When culture is used by men to advance subjugation of women

There are men who still feel that equal rights for women is a concept that is strange to their traditions and that marital rape is an intrusive foreign idea that should not be entertained, the writer says.
There are men who still feel that equal rights for women is a concept that is strange to their traditions and that marital rape is an intrusive foreign idea that should not be entertained, the writer says.

I recently attended a fascinating male-only gender sensitisation workshop in Limpopo and asked one of the participants: What is your take on marital rape?

"Please don't tell me about that nonsensical, absurd Western-created marital rape because it does not exist in my culture," he replied.

"I paid lobola for my woman after years of hard work to ensure that whenever I want sex she has to give it to me.

"Whether she is on her menstrual cycle, tired or stressed from work, she cannot bring all of those into my bedroom.

"All she must do is allow me to make love to her because my father and great grandfather told me that no woman in our culture has any right to deny me my conjugal rights.

"Doing so is fundamentally unAfrican and my ancestors will punish me if I allow her to get away with it. And my late father would in fact turn in his grave."

With his voice quivering with anger, he said the whole thing about marital rape is Eurocentric and all it seeks is to control Africans, more in particular our sex lives, because in their eyes we remain perpetual minors.

"Let me remind you, when I married her I did not marry a feminist. So feminism, or this thing of 50/50, does not apply in my house, neither does it apply in my African culture," he said.

"So, she cannot bring in all these convoluted, confused narratives into my house in the name of her being a feminist, enlightened or a women's rights campaigner.

"I married an African woman, not a CEO, COO, HR executive director or any of those highly paid corporate world positions which cannot prevail in my house.

"I married an African woman who understands what it means to be married to an African man. Those positions, as soon as she enters my house, stop there.

"She is just an ordinary woman who is expected to abide by my law as soon as she enters my house, meaning that those positions are irrelevant and meaningless in my bedroom or my household.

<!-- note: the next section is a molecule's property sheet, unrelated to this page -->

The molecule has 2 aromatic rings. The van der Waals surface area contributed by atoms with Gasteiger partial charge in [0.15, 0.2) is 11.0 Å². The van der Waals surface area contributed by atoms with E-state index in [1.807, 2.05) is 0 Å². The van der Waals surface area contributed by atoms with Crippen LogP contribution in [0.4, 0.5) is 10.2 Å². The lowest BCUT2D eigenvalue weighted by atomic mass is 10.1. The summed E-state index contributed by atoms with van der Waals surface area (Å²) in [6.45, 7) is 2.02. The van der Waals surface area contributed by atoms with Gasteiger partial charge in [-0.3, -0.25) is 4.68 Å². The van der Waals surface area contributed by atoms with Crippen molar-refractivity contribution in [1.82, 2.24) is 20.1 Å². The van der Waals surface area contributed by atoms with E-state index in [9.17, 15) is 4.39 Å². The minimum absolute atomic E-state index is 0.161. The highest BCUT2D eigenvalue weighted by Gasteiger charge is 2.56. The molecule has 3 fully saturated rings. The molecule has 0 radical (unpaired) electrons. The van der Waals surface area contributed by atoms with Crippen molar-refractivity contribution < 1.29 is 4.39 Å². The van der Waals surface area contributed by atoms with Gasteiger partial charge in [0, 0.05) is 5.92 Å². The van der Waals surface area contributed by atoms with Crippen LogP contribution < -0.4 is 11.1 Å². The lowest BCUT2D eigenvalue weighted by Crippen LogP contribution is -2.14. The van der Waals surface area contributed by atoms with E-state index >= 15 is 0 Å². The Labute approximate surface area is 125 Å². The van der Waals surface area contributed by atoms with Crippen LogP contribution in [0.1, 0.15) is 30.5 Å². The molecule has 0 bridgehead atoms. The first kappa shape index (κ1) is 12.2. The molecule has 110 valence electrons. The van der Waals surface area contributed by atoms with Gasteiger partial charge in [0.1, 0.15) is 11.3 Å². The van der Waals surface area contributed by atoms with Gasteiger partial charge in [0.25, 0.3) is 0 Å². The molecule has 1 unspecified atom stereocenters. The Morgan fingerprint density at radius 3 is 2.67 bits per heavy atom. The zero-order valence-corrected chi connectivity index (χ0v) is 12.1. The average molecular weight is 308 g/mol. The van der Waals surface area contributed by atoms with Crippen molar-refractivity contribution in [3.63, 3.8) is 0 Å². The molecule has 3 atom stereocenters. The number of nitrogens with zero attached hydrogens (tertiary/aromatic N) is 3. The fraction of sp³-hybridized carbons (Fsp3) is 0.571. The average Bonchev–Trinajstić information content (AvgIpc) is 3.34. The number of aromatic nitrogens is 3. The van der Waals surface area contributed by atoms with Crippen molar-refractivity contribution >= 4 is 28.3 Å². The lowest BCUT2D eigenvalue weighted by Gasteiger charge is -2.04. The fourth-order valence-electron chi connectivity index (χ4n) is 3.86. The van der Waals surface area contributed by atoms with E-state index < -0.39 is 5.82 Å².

"This gender equality thing does not exist in my house. This whole thing about marital rape is no different to how colonisers, imperialists and apartheid forces treated us as brainless idiots who have no clue about what to do in their marriages and they saw it fit to promulgate such laws as marital rape."

He went on to say that these obnoxious, unAfrican laws were sadly being implemented by an African democratic government which, in his view, should know better what black men went through under colonialism and apartheid.

"If my wife decides to even contemplate or countenance the idea of marital rape, it is the end of this relationship.

"She can go and find a civilised, enlightened husband," he said.

Sadly, what this man said to me is a manifestation of what culture has done to most men. It continues to imprison us and deny us the freedom to challenge it when it makes no sense to our present-day living.

This is what culture means to some men.

I had raised the marital rape issue because of the story of a 19-year-old Sudanese woman, Noura Hussein, who was forced into marriage and subsequently killed her husband. She was found guilty of murder and sentenced to death.

In countries such as Sudan women have no rights, no voice and can be married as young as 10 years old - all in the name of culture.

Culture is used to silence those who speak up against injustices such as child marriages, sexual mutilations and ukuthwala.

Remember that culture is always used as a cover-up for these injustices. I am happy that Noura seemingly will not be hanged any more as she has found clemency.

I ask myself in frustration: Is culture not supposed to be dynamic, evolving and life enriching, as opposed to being an oppressive tool that is often used to kill those that are opposed to it?

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